2 Ill. surgeons get go-ahead to pursue free-speech claim
For public employees wanting to exercise their First Amendment rights, Illinois, Indiana and Wisconsin are pretty good places to work.
In many other parts of the country, courts have interpreted the U.S. Supreme Court’s 2006 decision in Garcetti v. Ceballos to allow public employers great latitude in disciplining or firing employees who speak out about issues relating to their employment. However, in Illinois, Indiana and Wisconsin — the states that comprise the 7th U.S. Circuit — courts have interpreted Garcetti more narrowly, allowing public employees to both participate in public debate and retain their jobs.
The most recent example of this trend is Judge Gary Feinerman’s decision in Johnson v. County of Cook. On July 16, Feinerman, a U.S. district court judge in Chicago, decided in Johnson that two physicians could proceed to trial on their claims that Cook County fired them after they advocated against looming budget cuts. In doing so, Feinerman relied on several 7th Circuit precedents limiting Garcetti’s impact.
In Johnson, two orthopedic surgeons then employed at Provident Hospital by the Cook County Bureau of Health protested in 2006 and 2007 against a $100 million budget reduction proposal. As part of the proposal, orthopedic surgical services were to be moved from Provident to another facility.
Of the two surgeons, Dr. Vietta Johnson was the more vocal. The chair of Provident’s orthopedic surgery department, Johnson spoke out against the cuts at a large community meeting, in rallies outside the hospital, on a local radio show, during meetings with Operation PUSH and during a Cook County board meeting.
The other surgeon, Dr. Daniel Ivankovich, spoke only to the Chicago Tribune, which was reporting on Provident’s Medicaid and Medicare billing practices. Obviously critical of these practices, Ivankovich was quoted as saying, “Give me a social worker and someone to help with the paperwork, and I could generate millions of dollars from Medicaid and Medicare a year.”
In February 2007, the Cook County board approved the budget proposal. Dr. Robert Simon, the interim bureau chief who had developed the plan, then began deciding which physicians would be terminated. According to Johnson and Ivankovich, Simon subjected them to special scrutiny and refused them interviews afforded other physicians. Simon terminated Johnson and Ivankovich on April 13, 2007.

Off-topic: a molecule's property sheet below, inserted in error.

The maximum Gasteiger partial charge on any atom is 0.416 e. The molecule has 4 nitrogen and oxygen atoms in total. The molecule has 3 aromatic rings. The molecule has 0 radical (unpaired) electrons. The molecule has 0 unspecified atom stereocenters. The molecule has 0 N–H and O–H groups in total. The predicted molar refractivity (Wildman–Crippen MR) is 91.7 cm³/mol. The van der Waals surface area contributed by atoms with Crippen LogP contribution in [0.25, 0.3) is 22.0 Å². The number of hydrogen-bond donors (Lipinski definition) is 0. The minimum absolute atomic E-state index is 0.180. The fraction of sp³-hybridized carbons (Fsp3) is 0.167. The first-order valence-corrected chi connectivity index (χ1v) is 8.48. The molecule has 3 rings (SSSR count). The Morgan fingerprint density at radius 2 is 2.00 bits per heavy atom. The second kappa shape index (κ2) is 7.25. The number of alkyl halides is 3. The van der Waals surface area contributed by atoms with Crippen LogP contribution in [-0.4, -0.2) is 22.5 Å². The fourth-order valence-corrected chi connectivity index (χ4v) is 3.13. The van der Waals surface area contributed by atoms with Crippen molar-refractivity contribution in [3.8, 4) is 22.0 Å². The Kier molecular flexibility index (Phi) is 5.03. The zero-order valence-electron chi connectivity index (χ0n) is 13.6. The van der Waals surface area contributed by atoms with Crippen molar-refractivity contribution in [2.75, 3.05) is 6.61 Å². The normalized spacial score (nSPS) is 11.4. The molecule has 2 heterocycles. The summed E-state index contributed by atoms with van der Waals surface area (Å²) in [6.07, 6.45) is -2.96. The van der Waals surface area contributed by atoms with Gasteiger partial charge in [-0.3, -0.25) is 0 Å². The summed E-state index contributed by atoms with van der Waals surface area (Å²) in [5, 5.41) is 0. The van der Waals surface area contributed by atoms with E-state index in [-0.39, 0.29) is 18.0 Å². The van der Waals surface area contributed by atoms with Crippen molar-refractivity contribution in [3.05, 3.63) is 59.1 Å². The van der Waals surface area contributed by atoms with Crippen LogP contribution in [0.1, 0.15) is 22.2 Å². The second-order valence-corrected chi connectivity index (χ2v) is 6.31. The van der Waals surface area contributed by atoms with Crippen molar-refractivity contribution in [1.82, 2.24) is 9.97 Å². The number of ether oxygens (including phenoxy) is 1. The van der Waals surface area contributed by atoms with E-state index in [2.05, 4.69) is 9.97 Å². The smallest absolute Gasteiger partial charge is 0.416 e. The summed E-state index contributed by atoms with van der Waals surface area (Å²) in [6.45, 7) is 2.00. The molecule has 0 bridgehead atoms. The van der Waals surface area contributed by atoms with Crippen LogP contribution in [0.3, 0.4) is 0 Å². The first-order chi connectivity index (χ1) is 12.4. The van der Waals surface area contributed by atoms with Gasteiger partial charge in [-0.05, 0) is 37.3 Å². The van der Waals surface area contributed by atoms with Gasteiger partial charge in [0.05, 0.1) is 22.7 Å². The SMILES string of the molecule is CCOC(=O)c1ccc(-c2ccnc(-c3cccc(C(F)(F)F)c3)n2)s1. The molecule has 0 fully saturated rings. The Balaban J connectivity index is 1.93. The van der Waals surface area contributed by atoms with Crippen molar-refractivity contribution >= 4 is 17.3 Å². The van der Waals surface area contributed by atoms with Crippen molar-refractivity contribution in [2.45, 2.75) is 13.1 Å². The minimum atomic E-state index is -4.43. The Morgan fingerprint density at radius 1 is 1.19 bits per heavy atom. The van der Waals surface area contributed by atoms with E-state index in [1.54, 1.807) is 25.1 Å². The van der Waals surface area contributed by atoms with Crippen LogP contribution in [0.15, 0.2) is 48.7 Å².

The doctors then sued Simon and Cook County, asserting, among other claims, that Simon unlawfully retaliated against them for exercising their First Amendment rights. Simon and the county moved for summary judgment on all of the physicians’ claims. Feinerman denied that motion in regard to the First Amendment and some of the other claims, finding that Johnson and Ivankovich had presented enough evidence to proceed to trial.
In analyzing the First Amendment claim, Feinerman cited a string of 7th Circuit opinions interpreting Garcetti. Under these decisions — which include Kidwell v. Eisenhauer (2012), Wackett v. City of Beaver Dam (2011), Ogden v. Atterholt (2010), Valentino v. Village of S. Chicago Heights (2009), Milwaukee Deputy Sheriff’s Ass’n v. Clarke (2009), Matrisciano v. Randle (2009), Chaklos v. Stevens (2009) and Renken v. Gregory (2008) — a public employee can prevail on a First Amendment retaliation claim if he or she can show that the speech was constitutionally protected, the employee suffered a deprivation likely to deter free speech and the employer’s action was at least partly motivated by the speech.
For the purposes of their summary judgment motion, Simon and the county did not contest that the physicians had produced evidence of deprivation and motivation. Instead, the defendants argued that the physicians’ speech was not constitutionally protected because the doctors were speaking as public employees rather than as private citizens and because their speech was not about a matter of public concern.
Feinerman rejected these arguments and held that the physicians had offered evidence that, if believed at trial, would be sufficient to establish that their speech was protected.
In concluding that the physicians could prove they were speaking as private citizens, Feinerman relied on the facts that they were neither employed in policymaking positions nor on duty when they spoke and that their job responsibilities did not expressly include advocating funding for their department.
“[T]he only connection between Plaintiffs’ speech and their employment was that they knew of the potential effects of the budget cuts through their positions at Cook County,” Feinerman wrote. “These connections are not enough to render their speech non-private.”
As to whether the speech was of public concern, Simon and the county would have been hard-pressed to argue that the budget cuts were only of private concern. Recognizing this, they instead argued that the speech was not of public concern to Johnson and Ivankovich because the doctors were concerned only about saving their jobs.
Feinerman was not persuaded, quoting Chaklos in holding that “speech of public importance is only transformed into a matter of private concern when it is motivated solely by the speaker’s personal interests.” In this case, Feinerman said, ample evidence existed that Johnson’s speech was motivated by the impact the budget cuts would have on the community and that Ivankovich’s speech was motivated by his concerns about inefficient billing practices.
Had Johnson arisen in some other jurisdictions, it would not have been a surprise if a court reading Garcetti expansively held that the physicians were speaking as public employees and not as private citizens, thus placing their speech outside the First Amendment’s protection. Courts in the 7th Circuit, however, have consistently read Garcetti narrowly and, in the process, have protected public employees’ free-speech rights.